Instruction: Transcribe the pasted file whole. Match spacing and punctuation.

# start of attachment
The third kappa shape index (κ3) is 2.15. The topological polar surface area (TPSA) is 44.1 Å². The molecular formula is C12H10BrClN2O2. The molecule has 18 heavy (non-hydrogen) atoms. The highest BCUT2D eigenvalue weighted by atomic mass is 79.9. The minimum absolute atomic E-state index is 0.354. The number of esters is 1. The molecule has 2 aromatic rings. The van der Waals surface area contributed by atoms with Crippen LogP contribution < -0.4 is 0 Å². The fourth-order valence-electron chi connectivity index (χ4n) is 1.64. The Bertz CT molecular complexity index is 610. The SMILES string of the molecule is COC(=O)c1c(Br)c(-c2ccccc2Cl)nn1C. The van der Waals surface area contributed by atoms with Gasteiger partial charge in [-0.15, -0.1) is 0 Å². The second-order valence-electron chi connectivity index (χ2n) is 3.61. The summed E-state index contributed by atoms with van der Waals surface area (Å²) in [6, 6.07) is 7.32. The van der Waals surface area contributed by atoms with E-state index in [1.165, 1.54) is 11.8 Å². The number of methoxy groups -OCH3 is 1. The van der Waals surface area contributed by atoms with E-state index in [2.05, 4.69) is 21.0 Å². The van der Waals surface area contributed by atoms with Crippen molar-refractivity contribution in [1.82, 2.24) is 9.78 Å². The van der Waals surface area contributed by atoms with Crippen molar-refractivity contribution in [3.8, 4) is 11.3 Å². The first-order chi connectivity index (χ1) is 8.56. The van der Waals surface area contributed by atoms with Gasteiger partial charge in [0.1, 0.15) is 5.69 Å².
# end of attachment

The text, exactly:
The third kappa shape index (κ3) is 2.15. The topological polar surface area (TPSA) is 44.1 Å². The molecular formula is C12H10BrClN2O2. The molecule has 18 heavy (non-hydrogen) atoms. The highest BCUT2D eigenvalue weighted by atomic mass is 79.9. The minimum absolute atomic E-state index is 0.354. The number of esters is 1. The molecule has 2 aromatic rings. The van der Waals surface area contributed by atoms with Crippen LogP contribution < -0.4 is 0 Å². The fourth-order valence-electron chi connectivity index (χ4n) is 1.64. The Bertz CT molecular complexity index is 610. The SMILES string of the molecule is COC(=O)c1c(Br)c(-c2ccccc2Cl)nn1C. The van der Waals surface area contributed by atoms with Gasteiger partial charge in [-0.15, -0.1) is 0 Å². The second-order valence-electron chi connectivity index (χ2n) is 3.61. The summed E-state index contributed by atoms with van der Waals surface area (Å²) in [6, 6.07) is 7.32. The van der Waals surface area contributed by atoms with E-state index in [1.165, 1.54) is 11.8 Å². The number of methoxy groups -OCH3 is 1. The van der Waals surface area contributed by atoms with E-state index in [2.05, 4.69) is 21.0 Å². The van der Waals surface area contributed by atoms with Crippen molar-refractivity contribution in [1.82, 2.24) is 9.78 Å². The van der Waals surface area contributed by atoms with Crippen molar-refractivity contribution in [3.8, 4) is 11.3 Å². The first-order chi connectivity index (χ1) is 8.56. The van der Waals surface area contributed by atoms with Gasteiger partial charge in [0.1, 0.15) is 5.69 Å².